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Think like a Publisher; Act like a Journalist

You know the first rule of content marketing is to think like a publisher, right? Our job as content marketers is to figure out what information or education our target market wants and then develop content to fill the void. It’s an important shift away from broadcasting the products and services we offer. If you ask me, the second rule should be to act like a journalist.

A blog post at PR 20/20 caught my eye this week. The (Self) Education of a Content Marketer speaks to the necessity of immersing yourself in every part of a topic you may be covering. It’s no longer sufficient to understand your message and how you want to position it. You also need to be able to tell a story worthy of captivating an audience. You want to ensure everything you publish is credible and that requires research, often quite a lot of it.

Acting like a journalist
In working alongside copywriters and other content producers on several different projects, the most creative pieces always come from journalists. When I asked print journalist Dan Hatch, Marketing and Media Editor at The West Australian, how he came up with so many good sources and content ideas, he told me it was his newspaper training. Reporters must 1) fill a certain number of columns with new content every day and 2) write a story. That’s two significant differences from traditional marketing copy. But if we really want to think like a publisher, then we have to be developing content like a journalist.

Good sources for information
So where do journalists find what they need to create a great story? It’s often in the most mundane places. Be prepared to troll through pages and pages to find the inspiration and sources to develop your content. Fortunately, we can do most everything on the web but you have to break away from Google search results if you want to stand out from everyone else. Move away from popular sites like Mashable and the Huffington Post because that’s where everyone else is snooping around.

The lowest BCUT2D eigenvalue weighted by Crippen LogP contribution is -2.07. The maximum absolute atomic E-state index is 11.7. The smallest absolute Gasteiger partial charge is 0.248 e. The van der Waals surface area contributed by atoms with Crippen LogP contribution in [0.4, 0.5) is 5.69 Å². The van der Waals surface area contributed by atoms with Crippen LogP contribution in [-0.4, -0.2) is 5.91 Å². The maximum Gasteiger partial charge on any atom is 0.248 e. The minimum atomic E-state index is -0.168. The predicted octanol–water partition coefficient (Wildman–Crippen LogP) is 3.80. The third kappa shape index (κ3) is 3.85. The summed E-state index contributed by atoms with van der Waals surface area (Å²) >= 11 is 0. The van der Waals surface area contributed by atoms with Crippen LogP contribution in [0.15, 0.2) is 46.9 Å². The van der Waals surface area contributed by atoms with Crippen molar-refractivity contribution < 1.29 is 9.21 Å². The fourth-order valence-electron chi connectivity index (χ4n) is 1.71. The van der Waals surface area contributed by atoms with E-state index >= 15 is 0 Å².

Off the beaten path
Here are some of my favourite places to dig:

  • Local and community newspapers
  • Industry associations
  • Industry newsletters
  • Industry reports and surveys
  • Government websites
  • Press releases from government officials
  • Online media release distribution sites
  • University websites
  • LinkedIn discussion groups

Does it sound like a grind? If so, you might be in the wrong job. Journalists, by and large, are incredibly curious people. They’re full of questions and willing to follow many threads on any topic to get the story they want. In the process, they make valuable contacts they can tap in the future when they need a comment, quote or expert opinion. It all goes into writing a richer, more entertaining story. As marketers, we absolutely have to be taking this approach if we want our own content to stick.

Do you think marketers should act like a journalist or is it overkill?

If you would like to find out more about content marketing, plan to attend Content Marketing World Sydney, from 4-6 March. Early bird registration closes on 31 January. If you’re not in Sydney, the Content Marketing Institute has arranged a special group rate at the Sheraton on the Park for people – like me – that will be traveling to the event. I hope to see you there.

Image courtesy of graur codrin/ FreeDigitalPhotos.net

  • Nick Fielden